When we study a folk song in terms of its area of origin, there are a few elements we can look at:
xcvbzxcjcxlcbh bgbndbngnbh ' xrac nbhrbna rbsbnrgbnrdbnrg ' ra ;' frequently used as a bridge in Jiangnan folk songs.
Because of the geographical variations and historical developments within this large land mass known as China, different cultures, linguistic characteristics, industries and societies evolved. Music is never stagnant. Hence the music of these different areas, due to all these different influences, developed differently as well, resulting in many diverse kinds of folk songs, each with its own unique color, yet distinctly Chinese as well.
|map taken from Paul and Bernice Noll Website|
The water masses, mountains, shape of the land mass, and the climate all make a difference in the geographical characteristics of a certain location. The Chinese in China are spread over a huge area, each with its own geographical characteristics. The two biggest rivers in China, the Chang Jiang (長江) and the Yellow River (黃河) have done the job of dividing the whole of China into northern and southern parts.
Mountains are another important structure that divides an area too. Not only are the physical climate, vegetation and the likes different on different sides of the mountains, people's culture, dialect and society are usually vastly different as well because of the inaccessibility across the mountain ranges.
Because of these geographical structures, the culture of China can be divided into a few areas:
- in the northern part of China around the Yellow River, the land mass can be divided into East (plateau) and West (loess highland)
- in the southern part of China around Chang Jiang, the land mass can be divided into Southwest (highland), Central South (with mountains, valleys and water masses) and Jiang Nan (plateau)
- Around the Pearl River, the Yue (粵) region
Early Historical Development
Way back in history, the Chinese have evolved in three separate regions - the Zhongyuan (中原) culture near the mouth Yellow River, the Dongyi (東夷) culture near the delta of the Yellow River and the Miaoman (苗蠻) culture around Chang Jiang. Some historians have also divided ancient China into 8 diverse cultural sections - the Zhongyuan, Dongshi, Jianghan, Lower Changjiang, Huanan, Ganqing, Dongbei and the Northern Grassland cultures.
The linguistic characteristic of a certain location is an area of interest for people studying folks songs as well because the dialect influences the way certain phrases are sung and of course the lyrics of a song. The dialects of the different areas in China are not segregated according to the provincial lines we see today. They evolve from historical movements of the people and some areas which may be just next to each other have totally different dialects because of inaccessibility due to geographical structures while others further away might speak almost the same dialect.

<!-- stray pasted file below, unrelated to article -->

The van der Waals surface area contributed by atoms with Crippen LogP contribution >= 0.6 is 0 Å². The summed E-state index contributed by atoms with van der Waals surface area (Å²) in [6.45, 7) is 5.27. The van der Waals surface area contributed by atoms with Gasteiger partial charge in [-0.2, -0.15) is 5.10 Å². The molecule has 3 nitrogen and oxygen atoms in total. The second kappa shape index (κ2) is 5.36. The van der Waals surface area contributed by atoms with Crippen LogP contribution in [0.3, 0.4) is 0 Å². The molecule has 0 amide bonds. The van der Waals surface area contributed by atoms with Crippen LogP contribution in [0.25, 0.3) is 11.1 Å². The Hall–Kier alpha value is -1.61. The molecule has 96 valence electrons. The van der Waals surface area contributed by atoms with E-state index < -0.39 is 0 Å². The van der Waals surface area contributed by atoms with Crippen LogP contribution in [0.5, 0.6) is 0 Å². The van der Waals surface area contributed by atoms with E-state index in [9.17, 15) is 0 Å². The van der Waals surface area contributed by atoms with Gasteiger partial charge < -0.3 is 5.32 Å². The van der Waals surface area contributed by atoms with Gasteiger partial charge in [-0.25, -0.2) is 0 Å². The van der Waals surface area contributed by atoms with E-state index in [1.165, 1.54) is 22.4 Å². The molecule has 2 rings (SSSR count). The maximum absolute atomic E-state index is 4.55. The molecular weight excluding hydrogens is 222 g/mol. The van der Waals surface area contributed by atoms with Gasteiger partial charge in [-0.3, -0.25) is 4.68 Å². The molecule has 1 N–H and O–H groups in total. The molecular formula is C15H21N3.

Societal structures and characteristics
The society and culture within each location is influenced by many aspects. Geographical structures, commerce, war, to name a few, all contribute to the unique characteristics of the culture of each location. For instance, in an agricultural society, the people are more segregated from the outside and hence their music have a strong unique flavor which is seldom influenced by other sources outside of their area. In the towns and cities, the folk songs may be less characteristic of its particular area because there are more movement and influences from people all over, even from other towns and provinces.
Throughout history, there have been instances of mass migration due to famines, war and social unrest. The ethnic Hans (the majority ethnic group in China) originated from around the Yellow River. After the Zhou Dynasty, many moved south to the Chang Jiang area. From then on, the population started to grow around these two pockets. In the Jin Dynasty, the Tang Dynasty and the Song Dynasty, there were three more instances of mass migration to the southern parts of China. Later on, in the Yuan, Ming and Qing Dynasties, many ethnic Hans migrated from Shandong, Hebei and Shanxi into the Dongbei area, thus changing the demographic of that area from originally minority tribe into mainly Han.
Dongbei Folk Song
Dongbei Folk Song
Also, in the past few hundred years, many ethnic Hans from the Northwestern part of China also moved into inner Mongolia, thereby also changing the culture of inner Mongolia
Mongolian Folk Song
In the south, a group of ethnic Hans known as the Ke Jia (客家) or "Guest" people settled around the Yue (粵) area.
Ke Jia Folk Song
There was also plenty of movement into the Yunnan area since the Yuan Dynasty and the music of this area hence showed influences from the Han culture, as well as its various minority cultures originally from the area.
Yunnan Folk Song
When looking at music, one must always remember that it is forever changing, evolving, being influenced by the society and the culture of the people who make the music. A folk song is not just beautiful melody and lyrics. It is a story of the people who make the song, their ideas, beliefs, hopes and life.
Zhou Qing Qing. Zhong Guo Min Ge "中國民歌". Beijing: Ren Min Yin Yue Chu Ban She, 1993.